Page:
In 2022 oil prices peaked at more than $100 per barrel, hitting an eight-year high, after a full year of turmoil in the energy markets in the wake of the Russian invasion of Ukraine.
Oil companies doubled their profits and the economies of the biggest oil producers in the world got a major boost.
But which countries are responsible for most of the world’s oil supply? Using data from the Statistical Review of World Energy by the Energy Institute, we’ve visualized and ranked the world’s biggest oil producers.
Ranked: Oil Production By Country, in 2022
The U.S. has been the world’s biggest oil producer since 2018 and continued its dominance in 2022 by producing close to 18 million barrels per day (B/D). This accounted for nearly one-fifth of the world’s oil supply.
Almost three-fourths of the country’s oil production is centered around five states: Texas, New Mexico, North Dakota, Alaska, and Colorado.
We rank the other major oil producers in the world below.
|YoY Change||Share of
|2||🇸🇦 Saudi Arabia||12,136||+10.8%||12.9%|
|36||🇸🇸 South Sudan||141||-7.6%||0.2%|
|51||Other Middle East||210||+1.2%||0.2%|
|54||Other Asia Pacific||177||-10.6%||0.2%|
|55||Other S. &|
Behind America’s considerable lead in oil production, Saudi Arabia (ranked 2nd) produced 12 million B/D, accounting for about 13% of global supply.
Russia came in third with 11 million B/D in 2022. Together, these top three oil producing behemoths, along with Canada (4th) and Iraq (5th), make up more than half of the entire world’s oil supply.
Meanwhile, the top 10 oil producers, including those ranked 6th to 10th—China, UAE, Iran, Brazil, and Kuwait—are responsible for more than 70% of the world’s oil production.
Notably, all top 10 oil giants increased their production between 2021–2022, and as a result, global output rose 4.2% year-on-year.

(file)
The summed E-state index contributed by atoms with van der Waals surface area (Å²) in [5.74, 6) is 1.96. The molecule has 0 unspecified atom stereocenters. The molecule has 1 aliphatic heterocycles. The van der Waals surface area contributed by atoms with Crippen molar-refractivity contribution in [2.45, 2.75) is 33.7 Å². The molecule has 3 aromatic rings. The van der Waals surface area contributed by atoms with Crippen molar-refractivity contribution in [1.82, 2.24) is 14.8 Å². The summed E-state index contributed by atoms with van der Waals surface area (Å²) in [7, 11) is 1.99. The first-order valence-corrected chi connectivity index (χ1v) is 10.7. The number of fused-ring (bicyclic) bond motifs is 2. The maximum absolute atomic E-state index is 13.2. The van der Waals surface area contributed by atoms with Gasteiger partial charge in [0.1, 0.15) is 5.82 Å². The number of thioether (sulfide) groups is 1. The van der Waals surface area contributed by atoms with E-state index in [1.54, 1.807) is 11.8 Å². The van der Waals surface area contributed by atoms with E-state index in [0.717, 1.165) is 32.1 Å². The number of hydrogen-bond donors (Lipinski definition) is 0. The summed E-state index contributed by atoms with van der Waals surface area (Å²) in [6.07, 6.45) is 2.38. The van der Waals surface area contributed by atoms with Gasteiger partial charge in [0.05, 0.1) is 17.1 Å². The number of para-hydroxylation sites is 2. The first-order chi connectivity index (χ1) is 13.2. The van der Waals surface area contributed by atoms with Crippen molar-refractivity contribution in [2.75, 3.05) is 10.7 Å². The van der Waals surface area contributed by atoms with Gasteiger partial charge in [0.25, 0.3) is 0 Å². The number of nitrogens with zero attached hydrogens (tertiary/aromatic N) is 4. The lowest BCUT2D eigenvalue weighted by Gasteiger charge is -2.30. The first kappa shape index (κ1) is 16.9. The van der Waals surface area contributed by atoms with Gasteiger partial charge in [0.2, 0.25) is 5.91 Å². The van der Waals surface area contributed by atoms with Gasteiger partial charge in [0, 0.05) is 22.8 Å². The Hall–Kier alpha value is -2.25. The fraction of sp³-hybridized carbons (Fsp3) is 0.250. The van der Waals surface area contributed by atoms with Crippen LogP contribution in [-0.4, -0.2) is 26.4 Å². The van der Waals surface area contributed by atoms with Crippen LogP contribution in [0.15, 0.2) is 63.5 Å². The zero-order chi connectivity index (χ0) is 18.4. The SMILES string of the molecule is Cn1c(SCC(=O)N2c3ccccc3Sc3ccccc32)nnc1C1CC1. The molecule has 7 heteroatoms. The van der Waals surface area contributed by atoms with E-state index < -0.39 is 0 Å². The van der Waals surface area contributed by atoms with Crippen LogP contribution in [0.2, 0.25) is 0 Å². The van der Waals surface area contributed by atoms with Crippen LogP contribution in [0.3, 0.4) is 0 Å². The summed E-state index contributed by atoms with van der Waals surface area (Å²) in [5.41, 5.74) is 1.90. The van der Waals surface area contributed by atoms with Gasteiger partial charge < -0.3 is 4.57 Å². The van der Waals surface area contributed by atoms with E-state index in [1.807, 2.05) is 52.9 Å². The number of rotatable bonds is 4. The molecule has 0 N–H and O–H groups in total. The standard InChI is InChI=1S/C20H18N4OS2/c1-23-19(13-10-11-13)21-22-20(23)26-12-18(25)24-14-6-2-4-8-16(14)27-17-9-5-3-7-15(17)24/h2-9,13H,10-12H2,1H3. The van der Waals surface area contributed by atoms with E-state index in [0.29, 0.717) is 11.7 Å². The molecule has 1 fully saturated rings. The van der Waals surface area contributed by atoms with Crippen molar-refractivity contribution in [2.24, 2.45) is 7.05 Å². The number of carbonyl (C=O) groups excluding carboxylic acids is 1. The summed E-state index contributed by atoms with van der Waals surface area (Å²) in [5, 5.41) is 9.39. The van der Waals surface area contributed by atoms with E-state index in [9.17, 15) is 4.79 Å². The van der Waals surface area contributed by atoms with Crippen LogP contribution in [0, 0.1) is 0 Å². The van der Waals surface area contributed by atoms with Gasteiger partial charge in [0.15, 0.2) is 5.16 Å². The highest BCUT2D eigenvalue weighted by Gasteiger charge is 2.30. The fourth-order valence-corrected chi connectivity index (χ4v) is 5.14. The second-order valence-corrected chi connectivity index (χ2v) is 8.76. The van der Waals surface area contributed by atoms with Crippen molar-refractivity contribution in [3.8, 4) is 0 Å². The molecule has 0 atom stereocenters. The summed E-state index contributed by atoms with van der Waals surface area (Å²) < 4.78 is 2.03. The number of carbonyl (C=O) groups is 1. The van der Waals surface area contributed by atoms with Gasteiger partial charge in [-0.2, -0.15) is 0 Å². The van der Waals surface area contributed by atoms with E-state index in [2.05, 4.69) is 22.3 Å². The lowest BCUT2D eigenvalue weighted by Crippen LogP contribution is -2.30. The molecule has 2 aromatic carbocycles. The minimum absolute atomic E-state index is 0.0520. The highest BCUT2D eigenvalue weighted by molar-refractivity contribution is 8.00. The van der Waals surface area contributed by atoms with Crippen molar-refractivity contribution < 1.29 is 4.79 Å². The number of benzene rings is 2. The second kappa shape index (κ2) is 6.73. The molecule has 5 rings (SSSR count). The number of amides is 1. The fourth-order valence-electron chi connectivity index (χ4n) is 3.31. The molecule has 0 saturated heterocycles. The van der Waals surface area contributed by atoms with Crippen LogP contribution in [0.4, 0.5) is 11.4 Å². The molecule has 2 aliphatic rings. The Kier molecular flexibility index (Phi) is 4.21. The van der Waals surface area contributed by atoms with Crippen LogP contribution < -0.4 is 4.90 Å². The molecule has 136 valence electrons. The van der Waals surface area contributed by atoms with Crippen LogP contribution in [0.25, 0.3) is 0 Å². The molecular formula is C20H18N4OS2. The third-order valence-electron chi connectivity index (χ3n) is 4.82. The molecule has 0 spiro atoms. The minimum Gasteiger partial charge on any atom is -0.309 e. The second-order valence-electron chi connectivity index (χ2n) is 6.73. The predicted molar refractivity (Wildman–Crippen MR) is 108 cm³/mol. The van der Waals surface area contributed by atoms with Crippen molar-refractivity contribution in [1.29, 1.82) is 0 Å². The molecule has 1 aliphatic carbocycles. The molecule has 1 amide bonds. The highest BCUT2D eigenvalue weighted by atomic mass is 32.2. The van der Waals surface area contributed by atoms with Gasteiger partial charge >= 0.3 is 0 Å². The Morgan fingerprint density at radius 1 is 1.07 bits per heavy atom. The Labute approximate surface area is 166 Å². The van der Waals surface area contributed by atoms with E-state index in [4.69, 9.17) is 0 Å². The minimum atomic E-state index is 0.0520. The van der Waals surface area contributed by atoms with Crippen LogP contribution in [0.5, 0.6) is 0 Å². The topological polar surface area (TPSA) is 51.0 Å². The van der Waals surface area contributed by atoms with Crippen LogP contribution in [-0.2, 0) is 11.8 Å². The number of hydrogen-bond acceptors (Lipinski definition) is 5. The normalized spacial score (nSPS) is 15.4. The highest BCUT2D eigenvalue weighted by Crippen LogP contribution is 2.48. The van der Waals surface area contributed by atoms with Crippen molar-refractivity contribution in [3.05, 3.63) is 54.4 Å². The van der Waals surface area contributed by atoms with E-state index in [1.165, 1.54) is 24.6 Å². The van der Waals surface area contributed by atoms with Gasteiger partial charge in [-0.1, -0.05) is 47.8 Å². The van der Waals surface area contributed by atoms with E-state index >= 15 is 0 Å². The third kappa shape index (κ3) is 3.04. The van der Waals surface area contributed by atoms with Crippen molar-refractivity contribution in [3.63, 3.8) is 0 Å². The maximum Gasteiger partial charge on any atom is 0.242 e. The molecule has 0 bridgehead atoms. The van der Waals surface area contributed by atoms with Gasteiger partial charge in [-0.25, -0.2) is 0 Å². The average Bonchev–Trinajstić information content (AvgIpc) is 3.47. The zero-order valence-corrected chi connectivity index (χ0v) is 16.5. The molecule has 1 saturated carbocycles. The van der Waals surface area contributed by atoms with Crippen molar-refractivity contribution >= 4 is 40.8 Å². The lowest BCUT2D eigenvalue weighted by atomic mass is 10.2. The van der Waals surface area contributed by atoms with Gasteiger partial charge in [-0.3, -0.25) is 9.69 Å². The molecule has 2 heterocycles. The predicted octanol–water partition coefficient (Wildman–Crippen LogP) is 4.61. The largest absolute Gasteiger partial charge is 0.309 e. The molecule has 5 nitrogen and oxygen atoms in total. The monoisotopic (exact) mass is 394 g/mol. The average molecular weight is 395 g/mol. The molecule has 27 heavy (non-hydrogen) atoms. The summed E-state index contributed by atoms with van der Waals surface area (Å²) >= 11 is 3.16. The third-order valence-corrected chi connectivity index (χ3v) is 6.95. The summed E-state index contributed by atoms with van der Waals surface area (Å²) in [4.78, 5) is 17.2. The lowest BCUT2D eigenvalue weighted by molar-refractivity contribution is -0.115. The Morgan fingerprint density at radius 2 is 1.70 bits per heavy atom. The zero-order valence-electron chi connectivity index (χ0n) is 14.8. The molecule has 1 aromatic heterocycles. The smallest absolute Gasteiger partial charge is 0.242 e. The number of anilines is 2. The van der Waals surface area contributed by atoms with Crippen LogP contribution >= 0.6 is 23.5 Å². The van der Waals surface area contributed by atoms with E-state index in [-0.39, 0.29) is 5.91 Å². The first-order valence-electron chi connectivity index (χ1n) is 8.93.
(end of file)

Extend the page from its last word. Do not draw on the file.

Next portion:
Major Oil Producing Regions in 2022
The Middle East accounts for one-third of global oil production and North America makes up almost another one-third of production. The Commonwealth of Independent States—an organization of post-Soviet Union countries—is another major regional producer of oil, with a 15% share of world production.
|YoY Change||Share of
|South & Central|
What’s starkly apparent in the data however is Europe’s declining share of oil production, now at 3% of the world’s supply. In the last 20 years the EU’s oil output has dropped by more than 50% due to a variety of factors, including stricter environmental regulations and a shift to natural gas.
Another lens to look at regional production is through OPEC members, which control about 35% of the world’s oil output and about 70% of the world’s oil reserves.
When taking into account the group of 10 oil exporting countries OPEC has relationships with, known as OPEC+, the share of oil production increases to more than half of the world’s supply.
Oil’s Big Balancing Act
Since it’s the very lifeblood of the modern economy, the countries that control significant amounts of oil production also reap immense political and economic benefits. Entire regions have been catapulted into prosperity and wars have been fought over the control of the resource.
At the same time, the ongoing effort to pivot to renewable energy is pushing many major oil exporters to diversify their economies. A notable example is Saudi Arabia, whose sovereign wealth fund has invested in companies like Uber and WeWork.
However, the world still needs oil, as it supplies nearly one-third of global energy demand.